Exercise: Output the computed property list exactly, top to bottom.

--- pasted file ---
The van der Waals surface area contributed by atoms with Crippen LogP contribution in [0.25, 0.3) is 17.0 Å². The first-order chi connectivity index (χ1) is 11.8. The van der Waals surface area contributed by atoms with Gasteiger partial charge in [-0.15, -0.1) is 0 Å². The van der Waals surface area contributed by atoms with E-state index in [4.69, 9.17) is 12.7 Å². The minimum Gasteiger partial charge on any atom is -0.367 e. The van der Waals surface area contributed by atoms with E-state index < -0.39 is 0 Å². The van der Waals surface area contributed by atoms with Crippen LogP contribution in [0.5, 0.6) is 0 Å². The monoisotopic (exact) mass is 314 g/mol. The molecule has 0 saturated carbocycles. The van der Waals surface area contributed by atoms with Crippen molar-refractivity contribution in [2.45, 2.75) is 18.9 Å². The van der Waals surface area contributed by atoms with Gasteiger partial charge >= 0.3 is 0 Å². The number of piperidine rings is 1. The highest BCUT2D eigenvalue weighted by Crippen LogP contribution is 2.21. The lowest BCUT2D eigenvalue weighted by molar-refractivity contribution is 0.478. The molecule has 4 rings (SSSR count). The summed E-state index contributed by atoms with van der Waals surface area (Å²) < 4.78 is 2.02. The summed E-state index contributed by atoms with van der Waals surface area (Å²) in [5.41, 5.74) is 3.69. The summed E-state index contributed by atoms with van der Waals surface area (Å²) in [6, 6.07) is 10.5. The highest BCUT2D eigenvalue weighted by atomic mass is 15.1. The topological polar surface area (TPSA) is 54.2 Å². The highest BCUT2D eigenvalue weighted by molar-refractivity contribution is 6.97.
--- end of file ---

The van der Waals surface area contributed by atoms with Crippen LogP contribution in [0.25, 0.3) is 17.0 Å². The first-order chi connectivity index (χ1) is 11.8. The van der Waals surface area contributed by atoms with Gasteiger partial charge in [-0.15, -0.1) is 0 Å². The van der Waals surface area contributed by atoms with E-state index in [4.69, 9.17) is 12.7 Å². The minimum Gasteiger partial charge on any atom is -0.367 e. The van der Waals surface area contributed by atoms with E-state index < -0.39 is 0 Å². The van der Waals surface area contributed by atoms with Crippen LogP contribution in [0.5, 0.6) is 0 Å². The monoisotopic (exact) mass is 314 g/mol. The molecule has 0 saturated carbocycles. The van der Waals surface area contributed by atoms with Crippen molar-refractivity contribution in [2.45, 2.75) is 18.9 Å². The van der Waals surface area contributed by atoms with Gasteiger partial charge >= 0.3 is 0 Å². The number of piperidine rings is 1. The highest BCUT2D eigenvalue weighted by Crippen LogP contribution is 2.21. The lowest BCUT2D eigenvalue weighted by molar-refractivity contribution is 0.478. The molecule has 4 rings (SSSR count). The summed E-state index contributed by atoms with van der Waals surface area (Å²) < 4.78 is 2.02. The summed E-state index contributed by atoms with van der Waals surface area (Å²) in [5.41, 5.74) is 3.69. The summed E-state index contributed by atoms with van der Waals surface area (Å²) in [6, 6.07) is 10.5. The highest BCUT2D eigenvalue weighted by atomic mass is 15.1. The topological polar surface area (TPSA) is 54.2 Å². The highest BCUT2D eigenvalue weighted by molar-refractivity contribution is 6.97.